There’s a runner on 2nd with 2 outs in the bottom of the 3rd. The defense is up 2-0, and hoping to leave the runner stranded and get back into the dugout to add to their lead. The 9-hitter is up and has gotten ahead in the count 3-0.
This is not what the pitcher wanted to do with the top of the line-up waiting. Even with the base open, the pitcher doesn’t want to put the tying run on base. He gets the sign from the catcher for a fastball middle. With a 3-0 count and the 9-hole hitter up, no one is expecting the ball to be put in play. The centerfielder loses focus and doesn’t go through his usual pre-pitch routine. The fastball comes in belt high, over the plate and much to everyone’s surprise, the hitter takes an aggressive hack.
The ball is hit high and deep to left center. It’s a soaring fly ball, but it makes the center fielder, who was playing medium depth, run a long way. He wasn’t ready for contact and gets a late break on the ball. His route looks like a banana, where for the last part of the chase, he is running parallel to the ball. Everyone is waiting to see if the center fielder can catch up to it. It’s a ball he usually gets to, even though he has to cover so much ground. He jumps for the ball as it is coming down over his shoulder, but can’t quite get to it. The ball comes down about 8 inches beyond his outstretched glove, taking a hard bounce off of the warning track dirt and landing over the fence for a ground-rule double. The batter has cut the lead in half and traded places with the base runner at second.
What Went Wrong:
When you take a pitch off, the ball will find you. The center fielder learns this the hard way, and it’s a costly mistake. Rather than making assumptions, the center fielder would have been better served anticipating the ball coming his way, however likely he feels the chances are that it happens.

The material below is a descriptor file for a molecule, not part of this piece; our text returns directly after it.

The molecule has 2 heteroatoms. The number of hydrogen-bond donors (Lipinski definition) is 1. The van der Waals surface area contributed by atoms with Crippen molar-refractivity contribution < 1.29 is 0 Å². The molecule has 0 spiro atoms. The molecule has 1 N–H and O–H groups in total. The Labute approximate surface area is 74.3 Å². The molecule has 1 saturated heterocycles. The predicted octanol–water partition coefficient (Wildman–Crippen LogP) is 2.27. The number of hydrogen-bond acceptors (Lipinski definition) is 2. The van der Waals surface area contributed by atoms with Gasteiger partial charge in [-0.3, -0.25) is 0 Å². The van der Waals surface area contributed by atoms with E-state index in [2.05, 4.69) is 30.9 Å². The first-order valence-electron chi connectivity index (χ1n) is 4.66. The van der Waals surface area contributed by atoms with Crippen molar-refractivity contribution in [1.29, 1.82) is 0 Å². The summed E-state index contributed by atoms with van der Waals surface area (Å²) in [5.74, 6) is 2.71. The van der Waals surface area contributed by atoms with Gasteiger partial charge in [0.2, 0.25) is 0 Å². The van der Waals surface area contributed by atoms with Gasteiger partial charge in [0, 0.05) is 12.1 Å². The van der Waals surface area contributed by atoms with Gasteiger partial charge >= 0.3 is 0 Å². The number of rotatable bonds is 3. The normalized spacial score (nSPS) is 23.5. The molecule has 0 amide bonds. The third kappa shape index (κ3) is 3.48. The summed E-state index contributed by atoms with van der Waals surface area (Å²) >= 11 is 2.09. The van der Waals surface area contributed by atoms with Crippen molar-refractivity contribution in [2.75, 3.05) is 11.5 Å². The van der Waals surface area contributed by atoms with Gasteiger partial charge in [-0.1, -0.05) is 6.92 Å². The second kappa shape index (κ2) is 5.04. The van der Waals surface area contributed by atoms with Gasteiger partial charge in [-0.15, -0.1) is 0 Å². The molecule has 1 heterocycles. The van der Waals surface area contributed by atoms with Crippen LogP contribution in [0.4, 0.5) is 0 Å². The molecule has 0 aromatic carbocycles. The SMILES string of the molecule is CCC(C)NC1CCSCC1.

Anticipation and pre-pitch are a huge part of defense at every position. On defense, you always must assume the ball will be hit to you and put yourself in the best position to react and make the range of possible plays. Simply put, you can never take a pitch off. A seemingly unimportant pitch like a 3-0 pitch in a 2-0 ballgame can be the most important of the game. You just never know.
Work to create a pre-pitch routine that allows you to react to a batted ball as efficiently as possible. Whatever your routine may be, strive for consistency on every pitch. In the same way that a batter should take a “Yes, yes, no!” approach to hitting, defenders should take a “Yes, yes, no!” approach to defense. Yes the ball is coming to me, yes the ball is coming to me, and shut it down when it doesn’t. That way you are prepared to get the ball on every play. Now that’s thinking the game!